Rebecca Makkai’ s novels—The Borrower and The Hundred Year House—have established her as one of the most talented literary voices today. Her short fiction has been selected for The Best American Short Stories four years in a row. Now the acclaimed writer returns with Music for Wartime, an anticipated collection of short stories, several of which were inspired by the lives of her paternal grandparents.
Rebecca Makkai’s second novel, The Hundred-Year House, is an appealing mix of archival mystery, ghost story and historical novel. Told in reverse chronology, it unfolds as a kind of bookish scavenger hunt set in a former artist’s colony, uncovering clues and putting pieces of the fictional puzzle in place. I was able to catch up with Rebecca at Nashville’s Southern Festival of Books.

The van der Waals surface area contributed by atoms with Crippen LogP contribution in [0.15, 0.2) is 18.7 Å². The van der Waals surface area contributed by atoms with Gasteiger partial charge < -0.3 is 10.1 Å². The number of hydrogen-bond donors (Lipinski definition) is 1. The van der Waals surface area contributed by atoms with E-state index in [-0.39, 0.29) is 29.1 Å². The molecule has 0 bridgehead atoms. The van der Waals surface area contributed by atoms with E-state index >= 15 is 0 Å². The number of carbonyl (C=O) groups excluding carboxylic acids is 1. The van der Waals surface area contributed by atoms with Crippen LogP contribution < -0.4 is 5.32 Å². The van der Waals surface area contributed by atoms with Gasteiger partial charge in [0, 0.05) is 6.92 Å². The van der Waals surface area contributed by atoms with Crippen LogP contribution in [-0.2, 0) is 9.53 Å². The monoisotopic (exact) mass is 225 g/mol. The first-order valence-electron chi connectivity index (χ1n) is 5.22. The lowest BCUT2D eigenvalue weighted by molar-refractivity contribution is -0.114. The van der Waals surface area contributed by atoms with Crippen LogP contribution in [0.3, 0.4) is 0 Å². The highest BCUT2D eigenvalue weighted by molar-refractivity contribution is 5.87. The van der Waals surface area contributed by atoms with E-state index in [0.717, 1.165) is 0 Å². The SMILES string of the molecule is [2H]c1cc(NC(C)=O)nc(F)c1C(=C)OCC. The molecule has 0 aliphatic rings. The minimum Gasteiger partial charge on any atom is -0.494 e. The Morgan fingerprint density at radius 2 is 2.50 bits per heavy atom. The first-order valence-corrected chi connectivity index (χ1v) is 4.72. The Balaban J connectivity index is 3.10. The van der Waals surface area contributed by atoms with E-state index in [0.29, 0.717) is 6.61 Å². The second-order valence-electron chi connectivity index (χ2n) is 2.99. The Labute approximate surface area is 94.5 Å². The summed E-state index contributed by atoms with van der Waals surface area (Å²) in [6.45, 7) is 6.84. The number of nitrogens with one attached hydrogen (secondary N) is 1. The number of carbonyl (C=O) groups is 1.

Rebecca Makkai’s The Hundred-Year House is an appealing mixture: part archival mystery, part ghost story, part historical novel, starring a house with as much personality as Manderley or Hill House. Told in reverse chronology, it unfolds as a kind of bookish scavenger hunt, uncovering clues and putting pieces of the fictional puzzle in place.
What do you get when you pair a children’s librarian—whose father may be connected to the Russian mafia—with a curious 10-year-old boy whose dubious sexuality has caused his evangelical parents to enroll him in an anti-gay class and strictly monitor his library material? What sounds like the setup to a joke of questionable humor transforms into a charming debut novel in...